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12 posts from February 2006

Bookscan -- Week Ending 2/12/06

I didn't do any Bookscan posts over the holidays and I thought I'd let things settle in a bit before revisiting the topic.  Here’s a breakdown of sales of the top 750 titles in the computer/tech category for the most recent week:

1. Wiley                              31%
2. Pearson                          29%
3. O’Reilly                           15%
4. Microsoft Press               13%
5. Osborne/McGraw-Hill         5%

Out of the top 25 titles for the week, Wiley had 9, Microsoft Press had 7, Pearson had 5, O'Reilly had 3 and Osborne/McGraw-Hill had 1.

In my last Bookscan post I noted how the programming topic had the most titles in the top 20 and how Office had been dominant prior to that point.  Well, Office is back...  There were 7 Office (and Office application) titles in the top 25 last week, making it the #1 topic for the week, at least when measured by number of titles in the top 25.  It's still a Microsoft Press and Wiley world on the Office front: Microsoft Press owns 5 of those titles and Wiley has the other 2.

If you pay attention to these periodic Bookscan posts you'll see how share can be affected by in-store promotions, the placement (and removal!) of dedicated bays, etc.  One of the publishers with recent share growth is currently benefiting from a couple of promotions that I've seen in two of the larger brick and mortar accounts.  On the other hand, one of the publishers seeing share shrink a bit is the victim of a lost promotional bay at one of the key accounts.

Publishing Hacks

A couple of weeks ago I got an e-mail from Robbie Allen, a fellow who has a blog called Publishing Hacks. I’ve spent the last few days reading through many of his posts and I would encourage you to do the same. Several of the 11 items covered in his Internet Publishing Manifesto are topics that have also appeared on my blog. He also recently started a series of posts on problems with the print publishing industry.

Thanks for the message, Robbie. Publishing Hacks is now in my Bloglines feed and I plan to keep a close eye on it.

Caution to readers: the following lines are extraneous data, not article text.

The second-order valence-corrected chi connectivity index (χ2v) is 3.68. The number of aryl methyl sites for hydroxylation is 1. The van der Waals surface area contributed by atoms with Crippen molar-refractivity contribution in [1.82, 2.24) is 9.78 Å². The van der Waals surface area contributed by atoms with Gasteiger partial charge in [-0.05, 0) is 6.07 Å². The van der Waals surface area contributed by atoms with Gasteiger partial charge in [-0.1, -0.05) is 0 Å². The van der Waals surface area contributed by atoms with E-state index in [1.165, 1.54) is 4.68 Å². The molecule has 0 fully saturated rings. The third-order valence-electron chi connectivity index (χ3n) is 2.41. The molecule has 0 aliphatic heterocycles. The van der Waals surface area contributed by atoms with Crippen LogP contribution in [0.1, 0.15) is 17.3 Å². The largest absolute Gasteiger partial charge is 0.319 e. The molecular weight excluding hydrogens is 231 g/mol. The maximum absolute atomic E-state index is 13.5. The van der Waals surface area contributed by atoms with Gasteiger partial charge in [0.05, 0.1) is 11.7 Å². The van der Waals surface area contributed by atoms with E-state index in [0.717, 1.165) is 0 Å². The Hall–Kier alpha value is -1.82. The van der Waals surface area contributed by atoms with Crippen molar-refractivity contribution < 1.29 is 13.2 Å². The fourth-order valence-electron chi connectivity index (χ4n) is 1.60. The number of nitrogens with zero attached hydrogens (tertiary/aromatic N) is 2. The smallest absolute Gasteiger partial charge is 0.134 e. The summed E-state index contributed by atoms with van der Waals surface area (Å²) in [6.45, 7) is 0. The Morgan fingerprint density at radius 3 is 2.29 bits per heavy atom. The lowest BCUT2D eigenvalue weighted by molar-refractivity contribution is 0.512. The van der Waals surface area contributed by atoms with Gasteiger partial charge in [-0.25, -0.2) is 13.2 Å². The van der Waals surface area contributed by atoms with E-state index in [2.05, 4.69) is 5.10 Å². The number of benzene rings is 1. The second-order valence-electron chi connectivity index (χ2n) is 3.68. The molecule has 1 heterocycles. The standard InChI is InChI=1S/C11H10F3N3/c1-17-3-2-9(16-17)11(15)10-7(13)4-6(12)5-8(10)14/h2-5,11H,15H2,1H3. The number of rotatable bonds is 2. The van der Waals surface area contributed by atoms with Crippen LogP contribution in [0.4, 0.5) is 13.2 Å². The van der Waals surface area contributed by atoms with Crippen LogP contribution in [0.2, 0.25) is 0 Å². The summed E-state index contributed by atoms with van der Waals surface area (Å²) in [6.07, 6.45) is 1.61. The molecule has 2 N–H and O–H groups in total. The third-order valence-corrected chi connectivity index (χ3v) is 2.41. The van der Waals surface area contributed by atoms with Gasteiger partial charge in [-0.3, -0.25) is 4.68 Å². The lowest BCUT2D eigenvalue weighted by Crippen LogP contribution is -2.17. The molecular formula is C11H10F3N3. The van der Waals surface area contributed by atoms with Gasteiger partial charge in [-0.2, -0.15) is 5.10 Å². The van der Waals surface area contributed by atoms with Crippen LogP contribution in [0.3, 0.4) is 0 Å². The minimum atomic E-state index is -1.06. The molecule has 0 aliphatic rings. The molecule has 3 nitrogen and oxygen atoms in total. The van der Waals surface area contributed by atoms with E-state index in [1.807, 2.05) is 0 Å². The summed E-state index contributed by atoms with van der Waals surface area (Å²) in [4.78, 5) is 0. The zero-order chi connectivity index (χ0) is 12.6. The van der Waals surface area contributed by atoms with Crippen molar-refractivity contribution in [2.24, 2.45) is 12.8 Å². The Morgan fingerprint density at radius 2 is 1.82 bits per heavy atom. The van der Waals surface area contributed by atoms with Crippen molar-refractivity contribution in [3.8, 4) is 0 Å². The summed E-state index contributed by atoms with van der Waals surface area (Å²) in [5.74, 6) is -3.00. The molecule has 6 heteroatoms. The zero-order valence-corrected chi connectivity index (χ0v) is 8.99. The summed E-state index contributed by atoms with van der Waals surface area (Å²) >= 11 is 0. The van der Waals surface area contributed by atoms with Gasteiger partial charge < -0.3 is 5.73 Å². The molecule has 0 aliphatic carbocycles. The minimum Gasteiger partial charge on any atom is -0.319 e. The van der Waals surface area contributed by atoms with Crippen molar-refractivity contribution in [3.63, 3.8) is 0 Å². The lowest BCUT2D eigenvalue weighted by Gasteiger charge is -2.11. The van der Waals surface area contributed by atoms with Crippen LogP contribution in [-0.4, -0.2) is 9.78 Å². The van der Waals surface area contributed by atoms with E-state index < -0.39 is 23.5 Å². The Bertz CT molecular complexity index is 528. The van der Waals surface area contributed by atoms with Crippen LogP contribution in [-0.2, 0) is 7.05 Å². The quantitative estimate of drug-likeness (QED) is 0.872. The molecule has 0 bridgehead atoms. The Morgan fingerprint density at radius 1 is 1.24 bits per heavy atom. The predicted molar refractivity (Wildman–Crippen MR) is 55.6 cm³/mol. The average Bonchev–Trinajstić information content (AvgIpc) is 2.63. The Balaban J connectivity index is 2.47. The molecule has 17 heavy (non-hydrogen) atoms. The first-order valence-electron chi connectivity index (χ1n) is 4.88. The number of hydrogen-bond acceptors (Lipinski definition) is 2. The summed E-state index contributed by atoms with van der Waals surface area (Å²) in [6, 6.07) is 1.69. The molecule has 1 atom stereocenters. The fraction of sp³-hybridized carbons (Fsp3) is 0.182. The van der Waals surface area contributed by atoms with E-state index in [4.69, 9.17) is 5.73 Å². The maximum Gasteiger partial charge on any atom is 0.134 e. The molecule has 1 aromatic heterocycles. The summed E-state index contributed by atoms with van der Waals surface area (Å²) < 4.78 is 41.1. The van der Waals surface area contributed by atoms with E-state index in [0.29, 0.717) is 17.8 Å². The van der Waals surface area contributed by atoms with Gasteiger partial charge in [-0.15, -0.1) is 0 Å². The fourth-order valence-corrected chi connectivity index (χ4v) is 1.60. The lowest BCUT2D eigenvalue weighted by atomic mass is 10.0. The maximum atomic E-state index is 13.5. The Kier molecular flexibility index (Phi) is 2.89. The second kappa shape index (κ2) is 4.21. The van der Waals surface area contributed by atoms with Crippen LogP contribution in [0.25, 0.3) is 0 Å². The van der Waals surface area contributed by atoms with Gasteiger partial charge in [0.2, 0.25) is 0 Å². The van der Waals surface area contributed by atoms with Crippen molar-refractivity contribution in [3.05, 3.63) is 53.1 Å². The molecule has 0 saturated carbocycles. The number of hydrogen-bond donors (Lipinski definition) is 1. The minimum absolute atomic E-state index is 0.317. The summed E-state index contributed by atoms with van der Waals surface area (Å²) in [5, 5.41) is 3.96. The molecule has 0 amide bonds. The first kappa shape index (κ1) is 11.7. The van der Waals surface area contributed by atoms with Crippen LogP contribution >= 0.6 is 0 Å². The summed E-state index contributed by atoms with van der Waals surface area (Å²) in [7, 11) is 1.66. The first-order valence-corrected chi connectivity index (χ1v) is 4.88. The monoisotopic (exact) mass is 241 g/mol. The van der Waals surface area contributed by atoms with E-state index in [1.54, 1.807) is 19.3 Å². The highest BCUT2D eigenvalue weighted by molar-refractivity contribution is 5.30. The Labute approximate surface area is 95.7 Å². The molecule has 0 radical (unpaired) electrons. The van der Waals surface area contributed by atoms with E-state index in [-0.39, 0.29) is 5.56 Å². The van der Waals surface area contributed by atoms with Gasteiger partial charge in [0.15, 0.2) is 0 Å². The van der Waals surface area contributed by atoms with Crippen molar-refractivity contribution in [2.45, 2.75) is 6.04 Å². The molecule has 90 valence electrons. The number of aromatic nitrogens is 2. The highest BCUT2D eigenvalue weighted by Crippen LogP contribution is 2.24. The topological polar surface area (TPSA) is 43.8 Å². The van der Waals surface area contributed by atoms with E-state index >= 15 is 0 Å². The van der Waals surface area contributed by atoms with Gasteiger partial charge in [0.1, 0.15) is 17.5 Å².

A Banner Week for Our Publishing Team

Earlier this week our group managed to place four titles in Amazon’s top 25 on the Computers & Internet list. This is a feat we’ve never accomplished before and is a great sign of the growing strength of our WROX imprint. The four titles that made the list are:

Professional ASP.NET 2.0

Professional Ajax

Professional SQL Server 2005 Integration Services

The Microsoft Data Warehouse Toolkit

As I write this, the first two titles are still in the top 25 while the other two are in the top 50. Congratulations to editors Jim Minatel and Bob Elliott, the author teams and everyone else at Wiley who had a hand in these great titles.

Financial Bubbles are a Good Thing?

The current issue of Wired magazine features a fascinating one-page article by Daniel Gross titled In Praise of Bubbles.  He talks about the irrational exuberance at the dawn of the telegraph and railroad eras.  Numerous companies crashed and burned during these phases, but they contributed to the build-out of both industries, which ultimately led to fewer players and, more importantly, lower costs.  Gross then goes on to explain how we're in the midst of the same phenomenon in the high-speed wiring of America.  Interesting perspective.

Thoughts on Creativity

Marissa Ann Mayer is vice-president for search products and user experience at Google.  The 2/13 issue of BusinessWeek features a one-page article from her on how "creativity loves constraints."  As she puts it, "Constraints shape and focus problems and provide clear challenges to overcome.  Creativity thrives best when constrained."

She also talks about how "speed lets you fail faster."  She asks if you've "ever wondered how a product so lame got to market."  Her answer, which is probably 100% accurate, is that "the people working on the project invested so much time that it was too painful to walk away."  Ouch.  Been there, done that!

Lastly, she cites one of my favorite Henry Ford quotes: "If I'd listened to customers, I'd have given them a faster horse."  Think about that the next time someone interprets the results of a customer survey or focus group.